Monday, January 2, 2017

Multiply Sales via Multiple-Quantity Discounts

Offering a discount for the purchase of multiple quantities of an item can increase the average per-sale revenue from those who do buy. But what effect does a multiple-quantity discount offer have on those who decide they wouldn’t be able to use up all those items before they’d spoil or they don’t have room to store all those boxes of the same stuff? Does knowing they’re missing out on a discount lead the shopper not to buy even a single unit at the regular price?
     Researchers at National Chung Hsing University in Taiwan have discovered a method which makes this less likely to occur: Use multiple price breaks. “Buy two and get 10% off. Buy three and get 20% off” results in more single-item purchases than “Buy two and get 10% off.” Perhaps it’s because the single-item purchaser feels more comfortable knowing that others—those who purchase two of the items, but not three—are also missing out on the best per-unit price. Supporting this interpretation is the finding that the boost in single-item purchases is greater when there are three price breaks instead of two and when there’s a greater interval between the price breaks in minimum quantity requirement and percentage discount.
     Studies at Bryant University and University of Illinois assessed how the way in which a quantity discount is stated influences shoppers. Specifically, what’s the difference between advertising “20% off if you buy at least five packages” and “20% off. Limit five packages per customer”?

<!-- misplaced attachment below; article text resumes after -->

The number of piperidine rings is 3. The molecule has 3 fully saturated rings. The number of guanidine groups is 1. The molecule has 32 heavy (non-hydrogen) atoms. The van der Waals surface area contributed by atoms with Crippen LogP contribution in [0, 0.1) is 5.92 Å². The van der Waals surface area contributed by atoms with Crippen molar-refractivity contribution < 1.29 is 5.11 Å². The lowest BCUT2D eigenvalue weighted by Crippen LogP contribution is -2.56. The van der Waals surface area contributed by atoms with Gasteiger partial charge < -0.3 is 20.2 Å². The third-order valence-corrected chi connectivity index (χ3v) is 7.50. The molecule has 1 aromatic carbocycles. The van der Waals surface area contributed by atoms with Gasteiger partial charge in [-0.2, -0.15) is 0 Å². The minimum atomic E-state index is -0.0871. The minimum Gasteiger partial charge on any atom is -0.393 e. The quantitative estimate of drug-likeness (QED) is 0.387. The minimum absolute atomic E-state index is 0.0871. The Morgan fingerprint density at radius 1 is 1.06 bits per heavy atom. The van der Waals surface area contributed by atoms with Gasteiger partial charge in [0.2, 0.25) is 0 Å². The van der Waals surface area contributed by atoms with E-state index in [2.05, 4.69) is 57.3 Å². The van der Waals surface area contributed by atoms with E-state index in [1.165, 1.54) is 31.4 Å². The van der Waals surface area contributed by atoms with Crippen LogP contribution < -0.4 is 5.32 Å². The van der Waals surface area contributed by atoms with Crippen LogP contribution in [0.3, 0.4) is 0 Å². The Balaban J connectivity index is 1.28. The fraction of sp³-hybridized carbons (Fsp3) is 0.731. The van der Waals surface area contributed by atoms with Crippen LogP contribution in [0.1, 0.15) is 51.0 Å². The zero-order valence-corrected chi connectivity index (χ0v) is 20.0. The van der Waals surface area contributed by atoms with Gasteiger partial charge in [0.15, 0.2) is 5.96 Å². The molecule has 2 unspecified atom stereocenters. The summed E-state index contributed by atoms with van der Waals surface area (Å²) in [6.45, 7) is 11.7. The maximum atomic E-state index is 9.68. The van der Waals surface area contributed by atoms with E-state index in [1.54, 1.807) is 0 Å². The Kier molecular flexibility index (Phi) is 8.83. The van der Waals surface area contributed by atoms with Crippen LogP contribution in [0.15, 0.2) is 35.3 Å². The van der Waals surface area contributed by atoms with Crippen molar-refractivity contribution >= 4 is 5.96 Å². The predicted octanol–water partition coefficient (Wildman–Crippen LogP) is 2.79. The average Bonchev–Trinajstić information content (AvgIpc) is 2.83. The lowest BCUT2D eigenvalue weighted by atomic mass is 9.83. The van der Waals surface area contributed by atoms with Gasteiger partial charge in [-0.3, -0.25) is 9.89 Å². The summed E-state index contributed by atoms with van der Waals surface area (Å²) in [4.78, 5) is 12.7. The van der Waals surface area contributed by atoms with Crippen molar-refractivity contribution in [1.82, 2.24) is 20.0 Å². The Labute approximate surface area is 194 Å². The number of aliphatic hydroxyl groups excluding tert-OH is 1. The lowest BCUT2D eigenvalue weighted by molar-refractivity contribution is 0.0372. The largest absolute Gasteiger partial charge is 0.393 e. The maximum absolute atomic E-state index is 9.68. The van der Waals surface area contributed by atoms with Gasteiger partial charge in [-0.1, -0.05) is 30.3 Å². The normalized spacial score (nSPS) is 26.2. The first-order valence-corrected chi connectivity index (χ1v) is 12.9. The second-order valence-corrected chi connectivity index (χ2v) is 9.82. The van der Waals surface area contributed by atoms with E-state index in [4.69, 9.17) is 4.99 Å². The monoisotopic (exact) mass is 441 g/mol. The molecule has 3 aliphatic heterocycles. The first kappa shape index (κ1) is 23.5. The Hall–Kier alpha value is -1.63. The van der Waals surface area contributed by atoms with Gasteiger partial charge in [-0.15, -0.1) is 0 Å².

The answer: When customers are required to buy a minimum quantity to achieve the discount, they are more motivated to purchase multiple items. But when customers are allowed to purchase only a limited number of items at the discounted price, they are less motivated to purchase multiple items. Consumers live up or down to the conditions of a discount offer.
     Moreover, the nature of the motivation spreads to other purchase decisions. People buying five of the items to earn the discount will be more likely to buy in quantity other items on their list—whether or not those items are discounted. Customers who stopped at buying five items because they don’t get a discount beyond that quantity become less likely to buy in quantity other items on their shopping list. The “20% off if you buy at least five packages” is a straightforward way to increase the size of the total purchase.

For your profitability: Sell Well: What Really Moves Your Shoppers

Click below for more: 
Increase Purchase Quantities with Discounts
Downsize for Elderly Shoppers
Follow Big Discounts with Smaller Discounts

No comments:

Post a Comment